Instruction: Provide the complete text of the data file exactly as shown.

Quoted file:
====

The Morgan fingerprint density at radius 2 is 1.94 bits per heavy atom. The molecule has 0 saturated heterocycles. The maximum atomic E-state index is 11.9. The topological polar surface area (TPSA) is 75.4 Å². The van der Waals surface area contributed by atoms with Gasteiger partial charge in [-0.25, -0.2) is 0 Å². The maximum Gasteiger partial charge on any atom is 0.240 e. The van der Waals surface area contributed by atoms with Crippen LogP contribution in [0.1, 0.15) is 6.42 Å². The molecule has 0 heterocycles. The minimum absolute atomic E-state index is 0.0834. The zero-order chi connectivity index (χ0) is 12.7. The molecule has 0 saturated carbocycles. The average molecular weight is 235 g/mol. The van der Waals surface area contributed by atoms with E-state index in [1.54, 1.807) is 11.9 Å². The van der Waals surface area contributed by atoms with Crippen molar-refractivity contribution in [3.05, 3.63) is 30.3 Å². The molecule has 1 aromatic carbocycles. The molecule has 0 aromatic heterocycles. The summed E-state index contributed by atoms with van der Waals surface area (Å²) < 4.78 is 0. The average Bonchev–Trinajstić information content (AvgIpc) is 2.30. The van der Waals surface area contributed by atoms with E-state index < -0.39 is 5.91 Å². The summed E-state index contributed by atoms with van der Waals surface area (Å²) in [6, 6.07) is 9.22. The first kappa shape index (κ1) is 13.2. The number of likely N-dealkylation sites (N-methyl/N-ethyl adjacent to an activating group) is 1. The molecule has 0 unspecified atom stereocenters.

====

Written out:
The Morgan fingerprint density at radius 2 is 1.94 bits per heavy atom. The molecule has 0 saturated heterocycles. The maximum atomic E-state index is 11.9. The topological polar surface area (TPSA) is 75.4 Å². The van der Waals surface area contributed by atoms with Gasteiger partial charge in [-0.25, -0.2) is 0 Å². The maximum Gasteiger partial charge on any atom is 0.240 e. The van der Waals surface area contributed by atoms with Crippen LogP contribution in [0.1, 0.15) is 6.42 Å². The molecule has 0 heterocycles. The minimum absolute atomic E-state index is 0.0834. The zero-order chi connectivity index (χ0) is 12.7. The molecule has 0 saturated carbocycles. The average molecular weight is 235 g/mol. The van der Waals surface area contributed by atoms with E-state index in [1.54, 1.807) is 11.9 Å². The van der Waals surface area contributed by atoms with Crippen molar-refractivity contribution in [3.05, 3.63) is 30.3 Å². The molecule has 1 aromatic carbocycles. The molecule has 0 aromatic heterocycles. The summed E-state index contributed by atoms with van der Waals surface area (Å²) < 4.78 is 0. The average Bonchev–Trinajstić information content (AvgIpc) is 2.30. The van der Waals surface area contributed by atoms with E-state index < -0.39 is 5.91 Å². The summed E-state index contributed by atoms with van der Waals surface area (Å²) in [6, 6.07) is 9.22. The first kappa shape index (κ1) is 13.2. The number of likely N-dealkylation sites (N-methyl/N-ethyl adjacent to an activating group) is 1. The molecule has 0 unspecified atom stereocenters.